LGBT leader, '87 grad shares her story at NCLS

  • Published
  • By Airman 1st Class Veronica Ward
  • Air Force Academy Public Affairs
For one Academy graduate and leader within the lesbian, gay, bisexual and transgender community, the Air Force core values were a source of sustainment while she balanced her Air Force career with her sexual orientation prior to "Don't Ask, Don't Tell."

"Be true to yourself and be true with yourself to others," said Tricia Heller, a 1987 Academy graduate and executive director of Blue Alliance. Blue Alliance is a support network for LGBT Academy cadets, faculty and alumni.

From Blue Alliance rose Spectrum, a similar group focused on educating the cadet wing about matters pertaining to the gay, lesbian, bisexual and questioning community.

Speaking at the 2013 National Character and Leadership Symposium, Heller shared her story about remaining true to self and overcoming adversity to an audience of cadets and Academy staff.

As a cadet, Heller had a long battle ahead of her that would last nearly three decades and have nothing to do with flying planes or fighting in a physical war, she said. At the age of 19, Heller realized that she was gay.

"Flying missions as an aircraft commander wasn't as difficult as my internal battle," Heller said.

Heller, who came from a religious family, was a sophomore at the Academy when she realized her sexual orientation could jeopardize her career and relationship with her family. Knowing that she did not have an easy journey ahead of her, Heller focused on the value of Service Before Self, she said, and moved ahead with her career.

Throughout her time at the Academy, during pilot training, and assignments abroad, Heller could not breathe a word to anyone about her personal world. Her escape was flying, but her world got more complicated when she fell in love with another Academy graduate, Regina Brown.

"With that partnership I knew it was right (and) I was right, because I was willing to risk it all -- family, faith, career, financial security -- and I did," Heller said.

Heller married Brown and the two continued on with their careers, all the while preparing for the day they would have to choose between their careers or being true to themselves. Heller maintained her Air Force career in the Reserves and began law school, while Brown was accepted into medical school.

"We were preparing to transition to civilian careers if we needed them," Heller said. "But we were also still serving others."

With the core values leading the couple, time passed and the two graduated the same year.

"Time heals a lot of wounds and that time healed wounds with our families," Heller said. "Both families were at our graduation and were there in support of us."

Heller had a partner, family and a career to support her, but she remained faithful to her roots and continued serving in the Reserves. Despite keeping her personal life to herself, Heller would soon face a career-altering hurdle.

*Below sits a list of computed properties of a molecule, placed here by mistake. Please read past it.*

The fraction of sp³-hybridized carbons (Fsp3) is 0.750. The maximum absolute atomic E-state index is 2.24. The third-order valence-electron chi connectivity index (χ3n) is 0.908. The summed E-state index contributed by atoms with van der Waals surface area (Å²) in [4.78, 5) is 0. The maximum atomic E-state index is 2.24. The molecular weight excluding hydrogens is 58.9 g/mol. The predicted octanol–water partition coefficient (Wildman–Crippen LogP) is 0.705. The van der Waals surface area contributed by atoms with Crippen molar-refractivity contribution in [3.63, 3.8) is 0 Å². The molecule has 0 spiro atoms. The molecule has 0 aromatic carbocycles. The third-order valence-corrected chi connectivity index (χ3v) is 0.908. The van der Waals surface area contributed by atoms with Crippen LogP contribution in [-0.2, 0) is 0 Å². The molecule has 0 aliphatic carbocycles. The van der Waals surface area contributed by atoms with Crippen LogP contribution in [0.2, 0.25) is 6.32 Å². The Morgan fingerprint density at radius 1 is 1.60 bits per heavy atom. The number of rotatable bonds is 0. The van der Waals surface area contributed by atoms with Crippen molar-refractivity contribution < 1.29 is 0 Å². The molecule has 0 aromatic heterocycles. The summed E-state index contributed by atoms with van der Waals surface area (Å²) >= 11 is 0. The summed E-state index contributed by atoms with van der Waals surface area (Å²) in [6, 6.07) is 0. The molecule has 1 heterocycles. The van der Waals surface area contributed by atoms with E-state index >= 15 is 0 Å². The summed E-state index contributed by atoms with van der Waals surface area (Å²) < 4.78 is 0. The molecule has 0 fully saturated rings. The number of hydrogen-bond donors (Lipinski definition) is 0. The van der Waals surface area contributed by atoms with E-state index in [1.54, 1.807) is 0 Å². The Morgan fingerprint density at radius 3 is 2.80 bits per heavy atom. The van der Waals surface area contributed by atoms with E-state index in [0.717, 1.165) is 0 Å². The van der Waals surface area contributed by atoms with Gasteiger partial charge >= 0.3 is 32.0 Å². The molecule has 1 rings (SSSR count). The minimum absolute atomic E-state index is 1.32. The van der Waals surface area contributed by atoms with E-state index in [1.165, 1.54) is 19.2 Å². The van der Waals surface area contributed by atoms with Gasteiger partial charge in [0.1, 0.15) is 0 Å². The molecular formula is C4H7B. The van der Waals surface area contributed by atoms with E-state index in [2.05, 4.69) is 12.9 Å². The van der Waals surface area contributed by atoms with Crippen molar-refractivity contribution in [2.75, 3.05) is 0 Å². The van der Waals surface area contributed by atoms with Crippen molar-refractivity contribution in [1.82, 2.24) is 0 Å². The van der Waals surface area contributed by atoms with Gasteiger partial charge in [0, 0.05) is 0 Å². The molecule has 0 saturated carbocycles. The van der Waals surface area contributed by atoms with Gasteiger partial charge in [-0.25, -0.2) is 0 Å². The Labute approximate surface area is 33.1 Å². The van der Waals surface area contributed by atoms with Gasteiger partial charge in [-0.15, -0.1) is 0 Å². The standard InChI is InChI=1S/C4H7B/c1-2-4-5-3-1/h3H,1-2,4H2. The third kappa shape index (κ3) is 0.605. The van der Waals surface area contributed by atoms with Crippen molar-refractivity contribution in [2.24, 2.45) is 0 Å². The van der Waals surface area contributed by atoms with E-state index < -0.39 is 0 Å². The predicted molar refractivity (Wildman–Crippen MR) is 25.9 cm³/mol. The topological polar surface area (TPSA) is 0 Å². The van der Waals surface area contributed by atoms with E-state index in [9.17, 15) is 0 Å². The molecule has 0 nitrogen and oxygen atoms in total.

"The wing commander sat me down and told me that I could attain general in the Reserves, but there was only one space in my household configuration -- meaning maybe general really isn't attainable for me," Heller said.

After all she had accomplished, her career progression seemed to be reaching its end.
Heller's longtime advisor and professor, current Air Force Chief of Staff Gen. Mark Welsh III, wanted her to work with him again.

"It was difficult because he didn't know and I couldn't tell all of who I was," Heller said. "Telling him could have compromised his integrity. When I told him 'no,' I decided that I can't compromise my integrity to myself anymore, but I can still serve with integrity."

Heller decided to move back home to her home state of Colorado. However, switching to civilian life could not separate her from the military: she had served her country for 16 years as a commissioned officer and would continue to serve in another capacity.

After Don't Ask Don't Tell was repealed, Heller returned to the Academy. She became the executive director of Blue Alliance, a group that assists those struggling, and helps disconnected LGBT alumni return to the Academy, she said.

Heller returned to the Academy to let the cadets know that there was a support group available for them. What resulted was a brand new group: Spectrum.

"The mission of Spectrum is to provide a support network for gay, lesbian, bisexual, questioning and queer cadets and to educate the cadet wing on matters pertaining to the GLBQ community," said Cadet 3rd Class Lydia Hill, the cadet in charge of the group. "Spectrum is also in constant contact with the Blue Alliance in order to provide a smooth transition for the graduating cadets and their move into the active duty Air Force."

Hill said Spectrum provides support that wasn't available to Heller, or others with similar struggles, while she attended the Academy: resources for cadets struggling with their sexuality or who have just come out to their parents.

"We provide a safe space where cadets can be themselves," Hill said.

Heller and others like her faced daily challenges of maintaining a private life that didn't line up with the military of her time, she said, but change and progress has come to today's military.

"Last October I got to introduce General Welsh to Gina," Heller said. "He thanked me for letting him know all of me, after 29 years of knowing each other. That was the moment my Air Force career came full circle. I was completely known and accepted for who I am."